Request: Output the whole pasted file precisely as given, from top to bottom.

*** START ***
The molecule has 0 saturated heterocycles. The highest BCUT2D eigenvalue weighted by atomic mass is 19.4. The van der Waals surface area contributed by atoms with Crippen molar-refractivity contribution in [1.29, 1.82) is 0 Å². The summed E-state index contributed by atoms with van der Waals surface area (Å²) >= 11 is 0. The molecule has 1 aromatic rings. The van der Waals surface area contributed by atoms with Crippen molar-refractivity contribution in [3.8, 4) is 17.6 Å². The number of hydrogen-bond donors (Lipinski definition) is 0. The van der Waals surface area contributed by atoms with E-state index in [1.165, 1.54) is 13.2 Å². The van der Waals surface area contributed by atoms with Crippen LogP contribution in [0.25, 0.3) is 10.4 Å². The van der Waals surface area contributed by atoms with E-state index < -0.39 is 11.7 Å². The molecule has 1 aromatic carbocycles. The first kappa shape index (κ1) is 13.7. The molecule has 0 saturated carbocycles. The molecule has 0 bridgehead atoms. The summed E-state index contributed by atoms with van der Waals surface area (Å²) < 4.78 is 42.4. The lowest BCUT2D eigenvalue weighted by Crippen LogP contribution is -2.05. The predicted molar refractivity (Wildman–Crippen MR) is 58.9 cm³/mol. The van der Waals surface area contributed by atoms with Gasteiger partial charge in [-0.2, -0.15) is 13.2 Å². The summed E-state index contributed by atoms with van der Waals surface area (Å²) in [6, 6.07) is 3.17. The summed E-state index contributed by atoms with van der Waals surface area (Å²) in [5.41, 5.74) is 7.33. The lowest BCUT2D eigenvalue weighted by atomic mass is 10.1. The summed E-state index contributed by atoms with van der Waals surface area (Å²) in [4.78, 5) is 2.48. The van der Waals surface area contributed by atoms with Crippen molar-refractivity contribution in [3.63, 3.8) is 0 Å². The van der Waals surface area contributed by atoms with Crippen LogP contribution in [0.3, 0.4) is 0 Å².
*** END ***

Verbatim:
The molecule has 0 saturated heterocycles. The highest BCUT2D eigenvalue weighted by atomic mass is 19.4. The van der Waals surface area contributed by atoms with Crippen molar-refractivity contribution in [1.29, 1.82) is 0 Å². The summed E-state index contributed by atoms with van der Waals surface area (Å²) >= 11 is 0. The molecule has 1 aromatic rings. The van der Waals surface area contributed by atoms with Crippen molar-refractivity contribution in [3.8, 4) is 17.6 Å². The number of hydrogen-bond donors (Lipinski definition) is 0. The van der Waals surface area contributed by atoms with E-state index in [1.165, 1.54) is 13.2 Å². The van der Waals surface area contributed by atoms with Crippen LogP contribution in [0.25, 0.3) is 10.4 Å². The van der Waals surface area contributed by atoms with E-state index < -0.39 is 11.7 Å². The molecule has 1 aromatic carbocycles. The first kappa shape index (κ1) is 13.7. The molecule has 0 saturated carbocycles. The molecule has 0 bridgehead atoms. The summed E-state index contributed by atoms with van der Waals surface area (Å²) < 4.78 is 42.4. The lowest BCUT2D eigenvalue weighted by Crippen LogP contribution is -2.05. The predicted molar refractivity (Wildman–Crippen MR) is 58.9 cm³/mol. The van der Waals surface area contributed by atoms with Gasteiger partial charge in [-0.2, -0.15) is 13.2 Å². The summed E-state index contributed by atoms with van der Waals surface area (Å²) in [6, 6.07) is 3.17. The summed E-state index contributed by atoms with van der Waals surface area (Å²) in [5.41, 5.74) is 7.33. The lowest BCUT2D eigenvalue weighted by atomic mass is 10.1. The summed E-state index contributed by atoms with van der Waals surface area (Å²) in [4.78, 5) is 2.48. The van der Waals surface area contributed by atoms with Crippen molar-refractivity contribution in [3.63, 3.8) is 0 Å². The van der Waals surface area contributed by atoms with Crippen LogP contribution in [0.3, 0.4) is 0 Å².